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The Yuan Is Asia’s Weakest Currency

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The Yuan Is Asia’s Weakest Currency

  • Shanghai Composite Index reverses loss in afternoon trading
  • China September export growth beats forecasts, imports robust
China Shares Are Having a Very Bad Year

The yuan fell after the People’s Bank of China set the daily reference rate weaker than expected, while stocks rebounded following their biggest sell-off in eight months as Chinese trade data beat estimates.

The yuan slid as much as 0.53 percent to 6.9250 per dollar after the central bank weakened the fixing for a ninth session. The offshore rate also fell. The Hang Seng Index rose 2.1 percent in Hong Kong, with Tencent Holdings Ltd. posting its biggest gain since 2015 after sliding for a record 10 days. Shanghai’s benchmark reversed morning losses to close 0.9 percent higher.

The fixing suggests “the PBOC isn’t concerned about yuan depreciation pressures,” as capital outflows are muted, said Tommy Xie, an economist at Oversea-Chinese Banking Corp. in Singapore. “Investors still prefer to buy dollars on the dip against the yuan, given the backdrop of the trade war, China’s economic slowdown and monetary easing.”

Higher Tolerance?

Yuan drops as PBOC sets fixing at biggest discount to market's projection since February

Source: Bloomberg

The yuan has fallen more than 9 percent against the dollar over the past six months, ranking among the world’s weakest currencies. Friday’s reference rate of 6.9120 per dollar was weaker than the average estimate of 6.9051 in a survey of traders and analysts. The psychologically key level of 7 is in view, with brokerages including Bank of America Merrill Lynch saying they expect the currency to fall through that line in coming months.

As the U.S. prepares to release its twice-a-year report on trading partners’ currencies next week, Treasury Secretary Steven Mnuchin has been advised by staff that China isn’t manipulating the yuan, Bloomberg reported, citing two people familiar with the matter. Mnuchin declined to comment on the report, saying the U.S. wants to make sure the yuan isn’t being used for competitive devaluation.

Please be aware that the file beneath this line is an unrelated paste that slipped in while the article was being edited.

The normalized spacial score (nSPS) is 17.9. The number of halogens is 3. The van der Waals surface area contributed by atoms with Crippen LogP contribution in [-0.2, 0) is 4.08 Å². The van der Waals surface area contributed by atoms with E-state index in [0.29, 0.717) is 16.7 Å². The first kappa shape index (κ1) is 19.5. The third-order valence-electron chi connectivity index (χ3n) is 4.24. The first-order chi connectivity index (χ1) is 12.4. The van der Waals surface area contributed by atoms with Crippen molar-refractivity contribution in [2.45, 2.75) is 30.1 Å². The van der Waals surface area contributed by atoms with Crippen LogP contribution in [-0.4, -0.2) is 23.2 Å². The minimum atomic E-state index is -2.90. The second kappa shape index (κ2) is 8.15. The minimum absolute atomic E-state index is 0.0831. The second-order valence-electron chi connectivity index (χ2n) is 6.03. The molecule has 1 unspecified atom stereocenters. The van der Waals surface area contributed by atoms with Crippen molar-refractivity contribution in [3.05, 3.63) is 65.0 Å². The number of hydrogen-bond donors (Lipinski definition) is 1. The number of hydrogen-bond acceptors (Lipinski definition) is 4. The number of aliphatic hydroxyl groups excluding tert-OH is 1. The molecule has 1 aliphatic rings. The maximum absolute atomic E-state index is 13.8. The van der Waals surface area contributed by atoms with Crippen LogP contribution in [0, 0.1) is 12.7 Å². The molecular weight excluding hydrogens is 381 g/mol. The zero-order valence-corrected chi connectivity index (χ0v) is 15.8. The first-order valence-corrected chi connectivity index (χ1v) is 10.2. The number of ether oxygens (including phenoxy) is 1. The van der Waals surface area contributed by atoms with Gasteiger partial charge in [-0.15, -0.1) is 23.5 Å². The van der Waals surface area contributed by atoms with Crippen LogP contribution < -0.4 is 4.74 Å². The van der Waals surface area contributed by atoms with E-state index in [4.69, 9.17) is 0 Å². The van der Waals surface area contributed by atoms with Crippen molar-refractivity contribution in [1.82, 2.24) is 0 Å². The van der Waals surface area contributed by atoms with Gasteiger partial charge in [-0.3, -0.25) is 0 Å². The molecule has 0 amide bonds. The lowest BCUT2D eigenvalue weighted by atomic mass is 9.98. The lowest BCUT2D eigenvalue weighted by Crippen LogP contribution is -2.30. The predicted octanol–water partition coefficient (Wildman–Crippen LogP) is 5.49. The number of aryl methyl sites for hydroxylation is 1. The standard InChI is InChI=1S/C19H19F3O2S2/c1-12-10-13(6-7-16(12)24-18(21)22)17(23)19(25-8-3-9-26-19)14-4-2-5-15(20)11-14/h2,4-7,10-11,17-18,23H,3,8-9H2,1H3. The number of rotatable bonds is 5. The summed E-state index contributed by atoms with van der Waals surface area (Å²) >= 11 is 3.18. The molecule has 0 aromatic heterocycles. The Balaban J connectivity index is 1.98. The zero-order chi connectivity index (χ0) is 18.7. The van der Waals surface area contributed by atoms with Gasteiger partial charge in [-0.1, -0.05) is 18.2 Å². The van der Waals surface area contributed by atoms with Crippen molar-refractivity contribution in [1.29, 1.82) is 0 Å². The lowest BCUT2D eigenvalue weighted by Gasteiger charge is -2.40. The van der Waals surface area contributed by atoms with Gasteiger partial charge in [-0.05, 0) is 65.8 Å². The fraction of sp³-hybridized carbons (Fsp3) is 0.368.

Trade tension doesn’t appear to have dented demand at home and abroad. China’s September exports in dollar terms rose 14.5 percent from a year earlier, beating the 8.2 percent forecast. Imports climbed 14.3 percent, leaving a trade surplus of $32 billion.

The Shanghai Composite Index, meanwhile, is among the world’s worst performing equity gauge this year, down 21 percent, as headwinds ranging from the trade war, an economic slowdown and weakening currency kept domestic investors on the sidelines. After tumbling the most since 2016 on Thursday, the benchmark fell as much as 1.8 percent Friday before reversing the loss. The Shenzhen Composite Index dropped 10 percent this week.

Foreign investors dumped 17 billion yuan ($2.45 billion) of mainland shares this week via trading links with Hong Kong, while Chinese investors were buyers of the city’s stocks.

Hong Kong fared better. The Hang Seng Index rose to 25,801.49 as companies from Tencent to Sunny Optical Technology Group Co. rebounded from heavy losses. The benchmark is still down for the week though after plunging the most since Feb. 6 on Thursday. Tencent jumped 8 percent after tumbling 19 percent over the previous 10 sessions. It’s still down almost 40 percent from January. The Hang Seng China Enterprises Index climbed 2.1 percent.

Brilliance China Automotive Holdings Ltd. was the worst performer of the day on the MSCI Asia Pacific Index, plunging by a record 27 percent after agreeing to give BMW AG control of their joint venture. A wide range of analysts cut their price targets and ratings on the company, saying it would diminish its exposure to future growth in the world’s largest auto market.

— With assistance by Ran Li, April Ma, and Sofia Horta e Costa